Actor Cynthia Nixon is poised to jump into the race for New York governor, challenging Andrew Cuomo in a Democratic primary in September.
NY1 has learned that Nixon has begun the process of assembling staff to lay the groundwork for a competitive campaign.
Sources tell NY1 that Nixon is consulting veteran campaign operatives Rebecca Katz and Bill Hyers, both of whom successfully ran Bill de Blasio's first campaign for New York City mayor in 2013.
Nixon, perhaps known as Miranda Hobbes in HBO's "Sex and the City" series, has not officially declared her candidacy, and a spokesperson claimed a final decision has not yet been made.
In statement, the spokesperson said, "Many concerned New Yorkers have been encouraging Cynthia to run for office, and as she has said previously, she will continue to explore it. If and when such a decision is made, Cynthia will be sure to make her plans public."
The mayor and Cuomo have been locked in a bitter feud for several years. Some view this move as de Blasio finding a way to get even with the governor, although a source close to Nixon said that is not the case.
Regardless, the anger between both men is at a fever pitch. In his weekly interview with NY1 on Monday, de Blasio ripped Cuomo in a fight over a jail on Rikers Island.
"For some reason, the governor thinks it's sport to suggest that they will close different pieces of Rikers Island, while we are actually doing the serious work of trying to take care of the inmates better, create better security, and get off of Rikers Island, once and for all," de Blasio said.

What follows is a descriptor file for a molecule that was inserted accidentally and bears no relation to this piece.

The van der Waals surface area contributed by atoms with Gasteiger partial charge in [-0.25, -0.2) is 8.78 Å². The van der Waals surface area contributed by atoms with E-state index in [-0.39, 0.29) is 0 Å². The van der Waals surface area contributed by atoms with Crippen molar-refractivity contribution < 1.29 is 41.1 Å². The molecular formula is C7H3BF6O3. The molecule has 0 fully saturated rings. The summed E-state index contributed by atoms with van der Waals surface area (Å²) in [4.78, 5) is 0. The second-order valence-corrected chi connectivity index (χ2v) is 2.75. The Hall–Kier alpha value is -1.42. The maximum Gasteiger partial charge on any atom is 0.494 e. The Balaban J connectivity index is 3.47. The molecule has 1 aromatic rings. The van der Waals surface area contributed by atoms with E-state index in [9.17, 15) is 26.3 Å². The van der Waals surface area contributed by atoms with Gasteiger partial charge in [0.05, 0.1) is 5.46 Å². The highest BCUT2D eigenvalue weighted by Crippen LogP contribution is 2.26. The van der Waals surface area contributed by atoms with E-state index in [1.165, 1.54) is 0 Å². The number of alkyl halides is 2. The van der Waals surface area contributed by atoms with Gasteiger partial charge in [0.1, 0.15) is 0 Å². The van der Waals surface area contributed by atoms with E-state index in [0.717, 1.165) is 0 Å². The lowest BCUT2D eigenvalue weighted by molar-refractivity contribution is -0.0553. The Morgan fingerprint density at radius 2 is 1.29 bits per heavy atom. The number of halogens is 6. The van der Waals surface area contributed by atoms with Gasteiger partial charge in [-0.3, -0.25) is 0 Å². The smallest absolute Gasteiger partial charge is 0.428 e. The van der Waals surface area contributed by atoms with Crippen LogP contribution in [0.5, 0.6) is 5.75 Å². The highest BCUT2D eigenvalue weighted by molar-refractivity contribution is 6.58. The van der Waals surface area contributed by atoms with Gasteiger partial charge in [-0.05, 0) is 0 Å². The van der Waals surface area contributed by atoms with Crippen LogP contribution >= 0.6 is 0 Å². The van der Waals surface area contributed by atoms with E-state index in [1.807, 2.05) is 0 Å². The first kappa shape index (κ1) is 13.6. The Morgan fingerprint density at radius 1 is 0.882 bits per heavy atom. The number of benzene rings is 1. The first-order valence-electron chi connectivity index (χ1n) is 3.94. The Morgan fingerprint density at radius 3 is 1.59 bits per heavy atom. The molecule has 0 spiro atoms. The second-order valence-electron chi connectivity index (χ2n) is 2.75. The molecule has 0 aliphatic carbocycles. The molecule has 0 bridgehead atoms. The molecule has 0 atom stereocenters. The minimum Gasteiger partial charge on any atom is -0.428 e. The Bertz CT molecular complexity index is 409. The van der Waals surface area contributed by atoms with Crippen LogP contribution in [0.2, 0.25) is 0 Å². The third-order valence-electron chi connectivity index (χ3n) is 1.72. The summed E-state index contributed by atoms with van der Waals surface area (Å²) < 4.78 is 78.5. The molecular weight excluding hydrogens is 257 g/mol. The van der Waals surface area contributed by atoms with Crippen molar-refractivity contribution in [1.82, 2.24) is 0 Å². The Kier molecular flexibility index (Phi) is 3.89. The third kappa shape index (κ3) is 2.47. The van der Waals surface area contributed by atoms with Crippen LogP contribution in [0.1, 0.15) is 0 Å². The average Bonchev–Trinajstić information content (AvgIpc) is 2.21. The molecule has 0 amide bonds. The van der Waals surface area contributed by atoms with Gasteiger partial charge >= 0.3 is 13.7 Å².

For months, Nixon has been flirting with the idea of challenging Cuomo from the left. In January, she told NY1 that she was considering a run.
A couple of weeks later, Nixon sounded even more like a candidate for governor at an LGBTQ event in Manhattan: "We could invest in renewable energy, we could transform our criminal justice system, we could fix our broken subways," she said at the podium Feb. 3.
This past weekend, an item in a Daily News gossip column claimed Nixon and Hillary Clinton met and hugged backstage after a play.
Capitol watchers have said that Cuomo fears a challenge this year more from the left than from a Republican.
"Absolutely, it shakes things up. For years, the Democratic left — the progressives — have had their doubts about Andrew Cuomo," Democratic consultant Jack O'Donnell said. "He's worked really hard to try assuage those doubts, and he'll talk about that he's delivered — not promised but delivered. The question is, Did he deliver enough?"
On a conference call with reporters, Cuomo had this to say: "And on people who may not — mayor or may not run for governor, on both sides of the aisle, that's up to them, and we'll deal with it as the campaign progresses," said Cuomo.
In 2014, an unknown candidate named Zephyr Teachout challenged Cuomo in the primary and garnered 34 percent of the vote.
Insiders say someone with Nixon's name recognition could mount an even more formidable challenge.